Arm Announces Pelion IoT Platform, Combining Mbed Device Management with Data Management

August 02, 2018 by Kate Smith

Arm just announced a new "device-to-data" IoT platform, Arm Pelion, to combine Mbed's IoT device management with a new generation of Arm data management and connectivity tools.

Arm just announced a new "device-to-data" IoT platform, Arm Pelion, to combine Mbed's IoT device management with a new generation of Arm data management and connectivity tools.

Arm has established a strong presence in devices when it comes to the IoT. According to their own estimates, its eponymous architecture is found in 95% of smartphones and 90% of wearables, making up the backbone of how 125+ billion chips handle data.

Today, in a briefing with Arm CMO Joyce Kim and the President of the IoT Services Group Dipesh Patel, the company announced two major IoT-focused pieces of news. First, they announced the acquisition of enterprise data management company, Treasure Data. Second, they are launching a new "device-to-data" IoT platform, Pelion. Let's take a quick look at how this new company and platform fit into the larger Arm landscape—and how Pelion stands to replace cloud providers, IoT platforms, and connectivity management services with a broad new "end-to-end" paradigm.

The Evolution of Mbed

In 2014, Arm launched the Mbed OS, an operating system designed specifically for IoT applications. This open source OS has become familiar to many IoT designers, especially as it was integrated into the tenured DesignStart program designed to allow developers access to the Cortex-M0 processor (and which was recently updated to include the Cortex-M3 processor).

In October, Arm launched the Mbed Cloud, a cloud-based SaaS (software as a service) platform intended to manage networks of IoT devices securely.

All told, Mbed was created and continually developed as a way to support device creation and deployment, but also the management of those devices throughout their lifecycle. This includes a philosophy of embedded design that takes into account the software running on the device as well as the software running on the cloud end. Patel referred to this as the only way to achieve "true device management".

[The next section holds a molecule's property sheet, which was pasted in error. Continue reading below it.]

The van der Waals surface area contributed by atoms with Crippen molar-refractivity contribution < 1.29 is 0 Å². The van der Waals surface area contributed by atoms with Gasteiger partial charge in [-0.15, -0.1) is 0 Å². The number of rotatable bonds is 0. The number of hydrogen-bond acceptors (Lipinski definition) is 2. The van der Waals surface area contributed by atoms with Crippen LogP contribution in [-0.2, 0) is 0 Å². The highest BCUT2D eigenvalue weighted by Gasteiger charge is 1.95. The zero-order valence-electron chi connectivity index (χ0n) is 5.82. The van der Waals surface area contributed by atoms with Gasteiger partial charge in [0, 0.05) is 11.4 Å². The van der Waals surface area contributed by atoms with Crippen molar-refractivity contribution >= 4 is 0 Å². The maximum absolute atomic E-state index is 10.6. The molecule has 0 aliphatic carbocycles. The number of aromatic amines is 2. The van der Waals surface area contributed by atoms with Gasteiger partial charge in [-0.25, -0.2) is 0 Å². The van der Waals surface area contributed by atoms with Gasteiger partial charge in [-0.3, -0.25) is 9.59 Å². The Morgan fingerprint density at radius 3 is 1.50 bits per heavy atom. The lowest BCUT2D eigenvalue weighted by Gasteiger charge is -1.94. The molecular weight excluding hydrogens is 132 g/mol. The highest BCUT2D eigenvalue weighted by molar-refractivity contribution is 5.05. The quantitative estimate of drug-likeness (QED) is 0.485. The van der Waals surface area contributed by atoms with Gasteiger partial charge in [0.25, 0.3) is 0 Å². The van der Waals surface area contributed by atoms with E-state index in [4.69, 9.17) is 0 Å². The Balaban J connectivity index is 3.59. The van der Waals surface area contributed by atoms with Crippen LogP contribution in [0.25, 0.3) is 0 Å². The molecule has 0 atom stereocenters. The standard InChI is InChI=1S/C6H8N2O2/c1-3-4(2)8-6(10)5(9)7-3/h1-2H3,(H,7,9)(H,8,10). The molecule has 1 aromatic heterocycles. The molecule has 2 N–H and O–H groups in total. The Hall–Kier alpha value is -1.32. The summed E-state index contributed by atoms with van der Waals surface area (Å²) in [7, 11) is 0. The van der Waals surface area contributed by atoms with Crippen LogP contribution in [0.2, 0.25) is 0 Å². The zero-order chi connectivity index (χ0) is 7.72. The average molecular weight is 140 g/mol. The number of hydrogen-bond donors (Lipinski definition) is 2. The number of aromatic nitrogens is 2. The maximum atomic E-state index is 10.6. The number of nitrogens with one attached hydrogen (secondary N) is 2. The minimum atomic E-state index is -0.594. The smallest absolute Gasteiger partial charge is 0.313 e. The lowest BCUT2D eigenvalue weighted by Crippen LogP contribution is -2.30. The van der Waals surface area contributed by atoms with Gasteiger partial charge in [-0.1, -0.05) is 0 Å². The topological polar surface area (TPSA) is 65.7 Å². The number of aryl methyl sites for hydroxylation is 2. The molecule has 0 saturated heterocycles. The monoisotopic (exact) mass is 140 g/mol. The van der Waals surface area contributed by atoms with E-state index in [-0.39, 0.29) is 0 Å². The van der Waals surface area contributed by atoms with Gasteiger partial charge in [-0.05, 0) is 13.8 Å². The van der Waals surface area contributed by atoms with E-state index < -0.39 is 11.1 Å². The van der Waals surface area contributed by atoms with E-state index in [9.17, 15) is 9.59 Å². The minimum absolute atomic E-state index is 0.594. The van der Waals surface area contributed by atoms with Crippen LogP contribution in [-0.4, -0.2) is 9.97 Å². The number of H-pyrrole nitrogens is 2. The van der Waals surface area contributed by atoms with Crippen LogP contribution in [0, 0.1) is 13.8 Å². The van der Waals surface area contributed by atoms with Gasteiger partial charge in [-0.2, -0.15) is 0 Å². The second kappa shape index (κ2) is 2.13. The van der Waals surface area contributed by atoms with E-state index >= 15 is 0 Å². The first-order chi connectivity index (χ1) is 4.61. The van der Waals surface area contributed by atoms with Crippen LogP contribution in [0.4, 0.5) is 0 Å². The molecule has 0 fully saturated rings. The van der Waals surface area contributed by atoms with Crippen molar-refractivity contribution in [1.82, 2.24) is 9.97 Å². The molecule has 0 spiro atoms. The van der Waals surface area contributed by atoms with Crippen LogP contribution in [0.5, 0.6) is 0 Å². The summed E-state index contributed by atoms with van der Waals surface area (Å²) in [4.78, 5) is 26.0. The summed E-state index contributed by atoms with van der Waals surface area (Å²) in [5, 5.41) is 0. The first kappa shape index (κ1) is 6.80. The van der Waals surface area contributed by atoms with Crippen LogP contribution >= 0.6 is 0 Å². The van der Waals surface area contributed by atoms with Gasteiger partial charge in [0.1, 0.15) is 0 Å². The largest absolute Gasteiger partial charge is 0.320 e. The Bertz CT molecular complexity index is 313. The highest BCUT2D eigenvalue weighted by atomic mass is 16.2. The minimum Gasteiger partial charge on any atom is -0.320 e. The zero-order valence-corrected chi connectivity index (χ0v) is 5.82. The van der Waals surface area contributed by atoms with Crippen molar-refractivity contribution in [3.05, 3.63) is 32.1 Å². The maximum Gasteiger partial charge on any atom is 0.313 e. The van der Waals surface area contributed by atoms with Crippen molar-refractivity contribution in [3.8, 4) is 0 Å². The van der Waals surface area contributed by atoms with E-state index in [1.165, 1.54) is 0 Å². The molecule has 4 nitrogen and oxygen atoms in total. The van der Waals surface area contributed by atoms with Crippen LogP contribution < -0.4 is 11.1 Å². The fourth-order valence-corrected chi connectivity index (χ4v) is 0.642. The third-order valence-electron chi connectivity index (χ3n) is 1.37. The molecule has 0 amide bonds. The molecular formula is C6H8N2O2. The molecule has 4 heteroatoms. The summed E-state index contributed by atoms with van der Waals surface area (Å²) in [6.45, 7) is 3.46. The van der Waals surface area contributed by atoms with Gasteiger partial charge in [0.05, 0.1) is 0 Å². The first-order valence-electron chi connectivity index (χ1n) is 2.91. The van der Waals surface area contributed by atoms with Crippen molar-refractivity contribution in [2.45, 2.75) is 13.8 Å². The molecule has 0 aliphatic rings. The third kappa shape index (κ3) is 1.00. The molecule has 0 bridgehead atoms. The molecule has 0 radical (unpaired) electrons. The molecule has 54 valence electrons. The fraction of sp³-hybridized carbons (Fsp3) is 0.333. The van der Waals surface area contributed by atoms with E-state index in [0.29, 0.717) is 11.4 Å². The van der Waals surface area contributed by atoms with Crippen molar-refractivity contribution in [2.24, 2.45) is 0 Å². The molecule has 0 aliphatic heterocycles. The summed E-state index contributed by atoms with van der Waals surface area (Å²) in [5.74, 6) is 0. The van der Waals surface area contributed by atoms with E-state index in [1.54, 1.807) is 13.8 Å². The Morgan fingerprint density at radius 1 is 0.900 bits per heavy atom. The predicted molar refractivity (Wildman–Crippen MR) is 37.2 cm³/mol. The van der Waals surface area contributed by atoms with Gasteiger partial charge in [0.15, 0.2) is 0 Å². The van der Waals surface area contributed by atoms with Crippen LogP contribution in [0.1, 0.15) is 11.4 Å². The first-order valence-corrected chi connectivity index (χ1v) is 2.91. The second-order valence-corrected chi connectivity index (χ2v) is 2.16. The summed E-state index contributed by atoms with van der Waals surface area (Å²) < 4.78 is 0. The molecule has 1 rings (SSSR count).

Now, where Mbed once sat on Arm's website in the IoT Products menu, there are two options: Mbed OS and a newcomer, Pelion. 

Introducing Arm Pelion

Arm states that Pelion was created because of rising concerns in the market about the massive amounts of complex data being generated from various devices. Controlling and analyzing this much information isn't just a trick of processing and storing data—it's also a question of controlling and understanding data and, perhaps paramount, securing it against threats.

The sheer volume of data generated in a day is already staggering and Arm predicts that we will hit three trillion IoT devices by 2035. So, Arm decided to design a platform specifically able to handle diverse devices individually (various sensors, e.g.), networks of these devices, and able to securely communicate data from those networks to the cloud.



Regarding the image above, Patel explained that Pelion is a combination of the following three areas that represent work already done by Arm:

  • Device management: Development of Mbed Cloud
  • Connectivity management: Acquisition of Stream Technologies